This year’s World Cup is the first to be held in a Muslim country with strict controls on alcohol, presenting unique challenges for organizers of an event sponsored by a major beer brand and often associated with beer-drinking fans.
“Beer will be available when gates open, which is three hours before kick off. Whoever wants to have a beer will be able to. And then when they leave the stadium as well for one hour after the final whistle,” the source said.
Additionally, Budweiser will be permitted to serve beer in part of the main FIFA fan zone in central Doha from 6:30pm to 1:00am every day of the 29-day tournament, which kicks off on November 20, the source said.
At previous World Cup tournaments, beer was served in fan zones all day long.
The decision about where and when beer will be sold to fans is now finalized, but the price fans will be charged for a beer is still under discussion, the source said.
“We are working closely with FIFA, which is managing the relationship with the Qatari authorities, to ensure our activations for the tournament are executed respectfully and in compliance with local rules and regulations,” a spokesperson for Budweiser brewer AB InBev said in an emailed statement.
Qatar’s World Cup organizers, the Supreme Committee for Delivery and Legacy, did not respond to requests for comment about the World Cup controls on alcohol. Qatar’s government media office directed requests to the Supreme Committee.
There are four matches scheduled on most days of the tournament’s group stage, with the earliest match kicking off at 1 p.m.
It was not immediately clear how Qatar will handle beer sales ahead of the 1 p.m. Wales and Iran game on Friday November 25, when most Muslims in Qatar will be gathering at mosques for the weekly congregational prayer.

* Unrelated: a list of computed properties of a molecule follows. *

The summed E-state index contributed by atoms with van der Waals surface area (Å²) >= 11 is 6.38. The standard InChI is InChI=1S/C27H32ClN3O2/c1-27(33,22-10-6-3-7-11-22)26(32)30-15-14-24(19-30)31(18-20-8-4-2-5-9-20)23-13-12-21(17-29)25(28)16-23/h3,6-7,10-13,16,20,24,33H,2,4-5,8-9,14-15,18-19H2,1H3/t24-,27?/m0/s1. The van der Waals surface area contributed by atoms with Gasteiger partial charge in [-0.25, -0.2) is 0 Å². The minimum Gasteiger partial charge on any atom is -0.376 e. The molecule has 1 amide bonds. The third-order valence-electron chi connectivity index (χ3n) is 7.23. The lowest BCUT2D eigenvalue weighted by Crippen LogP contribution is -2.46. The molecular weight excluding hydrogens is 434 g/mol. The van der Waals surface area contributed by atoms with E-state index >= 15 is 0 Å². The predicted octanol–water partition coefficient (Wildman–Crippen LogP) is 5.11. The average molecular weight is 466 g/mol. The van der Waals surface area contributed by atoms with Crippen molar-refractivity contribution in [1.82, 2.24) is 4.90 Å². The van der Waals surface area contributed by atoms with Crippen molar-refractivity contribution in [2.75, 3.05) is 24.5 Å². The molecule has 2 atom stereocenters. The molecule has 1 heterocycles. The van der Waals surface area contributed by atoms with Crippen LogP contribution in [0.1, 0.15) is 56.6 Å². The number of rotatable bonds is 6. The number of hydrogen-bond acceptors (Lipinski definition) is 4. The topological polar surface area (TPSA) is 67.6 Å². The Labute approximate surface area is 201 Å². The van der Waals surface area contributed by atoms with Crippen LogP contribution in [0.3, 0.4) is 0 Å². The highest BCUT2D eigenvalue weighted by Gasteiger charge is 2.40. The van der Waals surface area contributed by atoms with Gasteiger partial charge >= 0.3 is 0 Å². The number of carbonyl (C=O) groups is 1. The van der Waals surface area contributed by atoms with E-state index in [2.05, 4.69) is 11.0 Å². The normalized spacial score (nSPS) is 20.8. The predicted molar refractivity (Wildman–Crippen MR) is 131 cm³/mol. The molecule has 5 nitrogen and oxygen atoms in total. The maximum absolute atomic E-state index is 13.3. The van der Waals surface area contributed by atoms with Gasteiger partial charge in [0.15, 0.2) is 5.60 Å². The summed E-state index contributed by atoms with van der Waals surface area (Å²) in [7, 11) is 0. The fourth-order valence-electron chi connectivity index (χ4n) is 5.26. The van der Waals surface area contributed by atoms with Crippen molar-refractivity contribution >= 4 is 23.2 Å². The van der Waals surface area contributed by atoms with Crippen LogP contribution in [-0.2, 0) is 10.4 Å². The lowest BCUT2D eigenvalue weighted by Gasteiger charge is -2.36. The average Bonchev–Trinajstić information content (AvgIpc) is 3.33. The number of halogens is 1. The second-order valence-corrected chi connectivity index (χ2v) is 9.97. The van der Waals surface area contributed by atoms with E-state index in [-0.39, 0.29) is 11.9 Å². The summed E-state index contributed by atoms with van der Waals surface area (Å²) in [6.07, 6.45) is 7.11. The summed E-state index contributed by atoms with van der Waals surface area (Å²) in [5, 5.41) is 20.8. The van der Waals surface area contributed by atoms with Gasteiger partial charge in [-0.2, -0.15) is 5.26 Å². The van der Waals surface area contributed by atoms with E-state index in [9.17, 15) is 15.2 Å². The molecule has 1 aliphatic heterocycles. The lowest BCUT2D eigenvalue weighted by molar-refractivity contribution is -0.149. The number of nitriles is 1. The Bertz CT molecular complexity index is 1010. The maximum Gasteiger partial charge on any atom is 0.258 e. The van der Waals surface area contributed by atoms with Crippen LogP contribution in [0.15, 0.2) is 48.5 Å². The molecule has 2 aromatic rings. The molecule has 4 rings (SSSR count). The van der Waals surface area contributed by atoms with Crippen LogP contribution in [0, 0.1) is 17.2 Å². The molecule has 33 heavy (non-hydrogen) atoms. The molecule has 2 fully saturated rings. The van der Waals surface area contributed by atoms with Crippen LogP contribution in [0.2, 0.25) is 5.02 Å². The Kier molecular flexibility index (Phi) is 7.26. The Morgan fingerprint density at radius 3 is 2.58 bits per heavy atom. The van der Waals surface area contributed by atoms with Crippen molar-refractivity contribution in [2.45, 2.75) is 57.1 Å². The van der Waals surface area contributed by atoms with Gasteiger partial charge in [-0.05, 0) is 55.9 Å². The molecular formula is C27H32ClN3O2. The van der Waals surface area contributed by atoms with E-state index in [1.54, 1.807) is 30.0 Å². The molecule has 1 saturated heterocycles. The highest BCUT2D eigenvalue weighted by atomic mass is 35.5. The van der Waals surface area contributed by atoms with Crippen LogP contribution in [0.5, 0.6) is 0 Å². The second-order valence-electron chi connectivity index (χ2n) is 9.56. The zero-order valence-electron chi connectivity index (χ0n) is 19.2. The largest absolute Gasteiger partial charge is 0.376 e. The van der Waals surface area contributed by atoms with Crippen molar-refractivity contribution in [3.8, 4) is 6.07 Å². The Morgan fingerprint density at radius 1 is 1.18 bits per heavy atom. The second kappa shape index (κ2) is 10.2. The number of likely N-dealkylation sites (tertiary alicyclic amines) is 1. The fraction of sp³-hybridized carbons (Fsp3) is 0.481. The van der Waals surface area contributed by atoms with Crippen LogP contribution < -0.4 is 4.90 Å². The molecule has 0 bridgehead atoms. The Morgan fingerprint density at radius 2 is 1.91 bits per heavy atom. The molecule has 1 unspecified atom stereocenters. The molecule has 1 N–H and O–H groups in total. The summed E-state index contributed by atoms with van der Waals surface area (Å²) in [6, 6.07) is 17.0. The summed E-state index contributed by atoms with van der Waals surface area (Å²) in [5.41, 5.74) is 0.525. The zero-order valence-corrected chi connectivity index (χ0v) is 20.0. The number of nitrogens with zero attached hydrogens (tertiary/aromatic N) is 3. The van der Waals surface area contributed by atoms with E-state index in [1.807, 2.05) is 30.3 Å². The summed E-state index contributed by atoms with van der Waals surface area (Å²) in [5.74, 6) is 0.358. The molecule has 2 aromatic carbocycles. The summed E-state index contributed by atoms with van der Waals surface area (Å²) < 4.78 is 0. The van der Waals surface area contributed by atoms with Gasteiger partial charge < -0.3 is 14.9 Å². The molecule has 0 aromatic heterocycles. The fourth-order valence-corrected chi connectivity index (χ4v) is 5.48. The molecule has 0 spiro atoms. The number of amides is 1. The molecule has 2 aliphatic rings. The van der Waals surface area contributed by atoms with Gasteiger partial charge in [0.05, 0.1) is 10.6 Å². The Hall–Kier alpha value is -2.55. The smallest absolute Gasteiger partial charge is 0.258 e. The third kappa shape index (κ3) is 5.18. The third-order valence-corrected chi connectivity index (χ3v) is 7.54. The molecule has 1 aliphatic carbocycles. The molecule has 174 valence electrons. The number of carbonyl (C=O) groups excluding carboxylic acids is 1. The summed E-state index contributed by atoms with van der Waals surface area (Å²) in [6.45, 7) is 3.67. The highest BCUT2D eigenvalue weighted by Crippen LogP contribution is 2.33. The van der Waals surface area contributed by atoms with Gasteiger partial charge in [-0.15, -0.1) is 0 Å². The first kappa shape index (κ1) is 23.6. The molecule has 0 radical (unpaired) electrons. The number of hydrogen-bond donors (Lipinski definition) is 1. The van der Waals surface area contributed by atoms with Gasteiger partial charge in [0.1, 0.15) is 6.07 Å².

Qatar currently requires most shops and restaurants in the country to close during Friday prayers.
Questions have swirled around the role alcohol would play at this year’s World Cup since Qatar won hosting rights in 2010. While not a “dry” state like neighboring Saudi Arabia, consuming alcohol in public places is illegal in Qatar.
Visitors cannot bring alcohol into Qatar, even from airport duty free, and they cannot buy alcohol at the country’s only liquor store, on the outskirts of Doha. Only foreign residents with permits can shop there for home consumption.
Visitors can drink at a few dozen licensed hotels and clubs, where a pint of beer can cost $18.
Budweiser will sell its non-alcoholic beer, Budweiser Zero, in stadium concourses and stands during games and at other fan sites, the source said.
“We always respect the local customs and culture in the markets in which we operate or host events,” a spokesperson for AB InBev told Reuters in an emailed statement.
“Our promotion and activation of Budweiser Zero during the FIFA World Cup in Qatar will target the international guests coming to enjoy and celebrate football at the fan sites.”